PESHAWAR: As Eidul Azha neared, activities in Peshawar’s main cattle market gained momentum. To the relief of citizens, prices of sacrificial animals also dropped owing to a late influx of cows from neighbouring Punjab.
Earlier, the rates charged by vendors for goats and sheep were relatively high owing to a ban imposed on the export of sacrificial animals to Afghanistan by the caretaker provincial government.
Traders said that sacrificial animals such as cows and buffalos are usually exported to Afghanistan from Pakistan. On the other hand, Pakistan imports small animals such as goats and sheep from Afghanistan. But the ban affected this trade as well.
After new Khyber-Pakhtunkhwa (K-P) Chief Minister Mahmood Khan took oath last week, he lifted the ban on Monday. Moreover, with Eidul Azha being celebrated in Afghanistan and some parts of the province a day before, the prices of sacrificial animals is expected to drop.
Located on the Ring Road of Peshawar, the cattle market has become the focus of attention for residents of the city who have yet to purchase their sacrificial animals for Eid.
Cattle traders say rates for cows and bulls have dropped down from Sunday owing to the influx of sacrificial animals from Punjab.
Vendors, who have been in the market since the first day, said that they have earned good profit owing to the shortage of animals in the market.
“The market was quite good this year as compared to the last year,” said Allah Ditta, an animal trader who hails from Taunsa Sharif in Dera Ghazi Khan district of Punjab.
Ditta said that he had brought 16 bulls from Punjab and that he had earned at least Rs10,000 as profit on each one of them.
He added that he had managed to sell all of his animals by Sunday evening and was now just waiting for his other companions to sell their animals so that they could return to their homes in time for Eidul Azha.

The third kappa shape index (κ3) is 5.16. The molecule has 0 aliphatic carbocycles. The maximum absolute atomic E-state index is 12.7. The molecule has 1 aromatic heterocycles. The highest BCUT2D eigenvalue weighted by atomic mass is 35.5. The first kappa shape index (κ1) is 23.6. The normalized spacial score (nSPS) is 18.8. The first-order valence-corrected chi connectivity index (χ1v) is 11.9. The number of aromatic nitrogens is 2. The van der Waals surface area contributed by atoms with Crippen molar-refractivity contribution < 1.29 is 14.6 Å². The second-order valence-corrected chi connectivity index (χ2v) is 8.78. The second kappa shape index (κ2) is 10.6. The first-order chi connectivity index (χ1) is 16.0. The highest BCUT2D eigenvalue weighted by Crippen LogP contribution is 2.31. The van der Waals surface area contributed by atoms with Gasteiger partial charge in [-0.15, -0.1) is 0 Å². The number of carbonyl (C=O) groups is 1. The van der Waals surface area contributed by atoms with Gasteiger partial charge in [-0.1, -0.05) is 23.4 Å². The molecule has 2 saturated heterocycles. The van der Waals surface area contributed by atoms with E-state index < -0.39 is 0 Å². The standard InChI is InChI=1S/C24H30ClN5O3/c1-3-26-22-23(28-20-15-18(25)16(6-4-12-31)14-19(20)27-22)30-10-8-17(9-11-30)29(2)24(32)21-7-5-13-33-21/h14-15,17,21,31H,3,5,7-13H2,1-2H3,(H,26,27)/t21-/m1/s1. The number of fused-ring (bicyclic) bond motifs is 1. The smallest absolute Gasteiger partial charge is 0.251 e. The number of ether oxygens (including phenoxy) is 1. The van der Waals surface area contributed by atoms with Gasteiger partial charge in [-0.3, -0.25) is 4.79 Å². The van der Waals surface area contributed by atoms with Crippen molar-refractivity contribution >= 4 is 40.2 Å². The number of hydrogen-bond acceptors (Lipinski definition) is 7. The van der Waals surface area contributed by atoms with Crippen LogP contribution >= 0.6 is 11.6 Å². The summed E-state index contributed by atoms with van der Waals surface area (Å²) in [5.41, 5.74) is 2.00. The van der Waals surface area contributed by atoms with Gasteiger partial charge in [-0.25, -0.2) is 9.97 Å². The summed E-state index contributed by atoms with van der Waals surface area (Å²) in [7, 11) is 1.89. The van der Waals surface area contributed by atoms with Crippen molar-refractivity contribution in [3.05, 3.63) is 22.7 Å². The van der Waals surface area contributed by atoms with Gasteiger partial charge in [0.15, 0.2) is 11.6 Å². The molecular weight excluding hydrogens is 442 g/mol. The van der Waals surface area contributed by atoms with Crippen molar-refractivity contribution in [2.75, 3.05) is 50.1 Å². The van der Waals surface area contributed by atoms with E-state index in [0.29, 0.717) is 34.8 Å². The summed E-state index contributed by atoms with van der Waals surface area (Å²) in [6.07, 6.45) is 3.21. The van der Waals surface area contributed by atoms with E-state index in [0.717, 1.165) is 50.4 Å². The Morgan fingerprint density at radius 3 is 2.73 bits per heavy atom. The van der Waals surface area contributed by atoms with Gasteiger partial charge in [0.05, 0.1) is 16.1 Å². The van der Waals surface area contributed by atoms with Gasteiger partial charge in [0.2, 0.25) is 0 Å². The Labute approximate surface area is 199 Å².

“Last year, traders had to suffer losses. But this year, everyone earned good profits,” he said, adding that rates in the market had dropped by Sunday evening after additional animals were brought by dealers.
“On Sunday, four truckloads of animals along with a countless number of mini-trucks brought animals from Punjab to the market due to which the prices have fallen,” he said, adding that the last two days before eid is a good time for residents to purchase sacrificial animals as the rates drop.
The cattle trader from Dera Ghazi Khan, however, was not satisfied with the arrangements and facilities provided by the market administration, particularly the provision of drinking water for animals who had to bear with the heat.
“We have paid Rs16,000 for the stall space and to feed our animal while each buyer had to pay Rs1,000 per animal to the market’s administration but the market still lacks basic facilities such as water,” he complained.
“Cattle from Afghanistan have not arrived in the market which is why animal rates are quite high,” said Mohibullah, a trader who operates a stall at the Ring Road cattle market every year.
He demanded Rs60,000 for his sheep which he claimed to have raised himself.
“It should make Rs60,000 as I sold similarly sized sheep last year for Rs55,000 and this year the market is high,” he responded to counter offers of Rs50,000.
Ahmed Ali, a trader from Bajaur said that a disease which is locally referred to as “Tabak” had affected some of his Balkhi sheep and rued that he could not make a sale since the market was good.
“Traders purchase the animals at high rates which can then fall prey to disease and now they are not making a good profit as they were expecting,” he said, noting that he had brought 60 Balkhi sheep out of which 18 were sold by Sunday evening.
Published in The Express Tribune, August 22nd, 2018.